Another thing I’ve learned on here, though, is that if you have no interest in educating yourself, and are simply looking to argue endlessly, you’ll find many takers. Heck, I like to mix it up with people from time to time on different issues on this site. But I have no interest arguing about a complex economic theory with someone who is flailing around blindly.

              • guest says:

                “… how it can be spurred by interest rates that are “too low”, etc.”

                You put the words “too low” in quotations because you correctly assess that is not logically possible to determine such a thing by looking at the numbers comprising the rate.

                And that’s not what we’re doing.

                What we’re saying is that if you have to lower rates to stimulate economic activity, the rate that results in your desired outcome is *logically* too low, because economic activity never needs to be stimulated in the first place.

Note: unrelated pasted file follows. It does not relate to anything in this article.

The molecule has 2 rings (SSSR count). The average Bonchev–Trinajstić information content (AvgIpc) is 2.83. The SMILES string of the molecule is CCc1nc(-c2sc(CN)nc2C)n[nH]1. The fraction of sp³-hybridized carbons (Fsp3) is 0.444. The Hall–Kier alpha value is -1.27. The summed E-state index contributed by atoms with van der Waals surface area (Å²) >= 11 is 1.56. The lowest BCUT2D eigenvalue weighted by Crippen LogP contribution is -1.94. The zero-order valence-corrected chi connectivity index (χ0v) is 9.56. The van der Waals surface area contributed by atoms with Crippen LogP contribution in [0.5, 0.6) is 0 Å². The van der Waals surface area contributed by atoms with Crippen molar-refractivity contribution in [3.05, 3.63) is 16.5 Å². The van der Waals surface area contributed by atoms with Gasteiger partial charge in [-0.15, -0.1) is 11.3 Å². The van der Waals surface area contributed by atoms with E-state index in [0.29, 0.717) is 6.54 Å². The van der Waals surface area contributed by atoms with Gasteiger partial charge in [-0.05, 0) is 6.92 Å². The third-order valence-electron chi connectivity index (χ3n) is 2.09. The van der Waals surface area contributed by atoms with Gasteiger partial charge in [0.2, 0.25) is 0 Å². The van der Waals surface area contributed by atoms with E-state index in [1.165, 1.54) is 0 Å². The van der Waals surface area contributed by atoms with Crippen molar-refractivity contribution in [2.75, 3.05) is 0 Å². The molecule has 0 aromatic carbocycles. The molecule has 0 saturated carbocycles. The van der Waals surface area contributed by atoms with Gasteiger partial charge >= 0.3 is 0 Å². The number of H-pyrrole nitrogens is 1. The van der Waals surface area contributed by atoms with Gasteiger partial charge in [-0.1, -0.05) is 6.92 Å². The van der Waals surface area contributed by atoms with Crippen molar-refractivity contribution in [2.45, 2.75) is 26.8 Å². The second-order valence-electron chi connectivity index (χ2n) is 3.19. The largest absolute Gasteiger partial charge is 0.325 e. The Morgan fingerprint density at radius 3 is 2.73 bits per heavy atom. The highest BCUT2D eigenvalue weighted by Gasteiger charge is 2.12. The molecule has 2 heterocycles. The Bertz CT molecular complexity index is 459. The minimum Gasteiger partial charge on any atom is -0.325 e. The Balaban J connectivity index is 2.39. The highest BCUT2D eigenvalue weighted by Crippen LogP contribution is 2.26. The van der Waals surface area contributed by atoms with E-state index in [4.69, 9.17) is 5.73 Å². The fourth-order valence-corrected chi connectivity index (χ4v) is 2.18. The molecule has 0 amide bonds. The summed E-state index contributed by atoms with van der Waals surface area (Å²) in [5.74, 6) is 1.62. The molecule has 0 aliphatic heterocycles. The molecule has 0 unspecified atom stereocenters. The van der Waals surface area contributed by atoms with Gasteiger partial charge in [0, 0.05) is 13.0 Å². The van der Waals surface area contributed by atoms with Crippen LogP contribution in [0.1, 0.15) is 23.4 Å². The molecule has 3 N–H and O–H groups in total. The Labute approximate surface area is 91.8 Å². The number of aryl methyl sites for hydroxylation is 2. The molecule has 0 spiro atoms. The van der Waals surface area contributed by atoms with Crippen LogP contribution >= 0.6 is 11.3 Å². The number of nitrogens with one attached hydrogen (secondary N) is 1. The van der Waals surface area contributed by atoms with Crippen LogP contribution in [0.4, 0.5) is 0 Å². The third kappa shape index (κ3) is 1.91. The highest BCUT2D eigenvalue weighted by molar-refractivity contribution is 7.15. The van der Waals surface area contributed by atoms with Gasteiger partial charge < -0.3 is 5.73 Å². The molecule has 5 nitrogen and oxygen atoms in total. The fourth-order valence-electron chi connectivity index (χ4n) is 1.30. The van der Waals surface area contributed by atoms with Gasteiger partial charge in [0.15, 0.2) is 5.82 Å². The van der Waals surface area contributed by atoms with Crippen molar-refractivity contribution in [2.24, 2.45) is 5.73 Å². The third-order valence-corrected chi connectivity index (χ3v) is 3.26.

When economic activity slows, it’s because consumers are satisfied with their capacity to consume, at the moment, given the amount of scarce resources available for them to work with.

                There’s nothing to stimulate, at this point.

                When consumers want more, or different, things, they will spend more or work more to acquire them.

                Producers and wage earners are not entitled to syphon away consumers’ wealth just because they find that they are no longer capable of producing what consumers will willingly pay for.

                Your stimulus programs amount to robbery. There is nothing to stimulate.

            • Mike Sandifer says:


              Also, why not address my point about Bob’s article? He confuses real and nominal prices. If wages instantly moved in line with NGDP, there’d be no change in real wages, yet he claims people would be motivated to save more.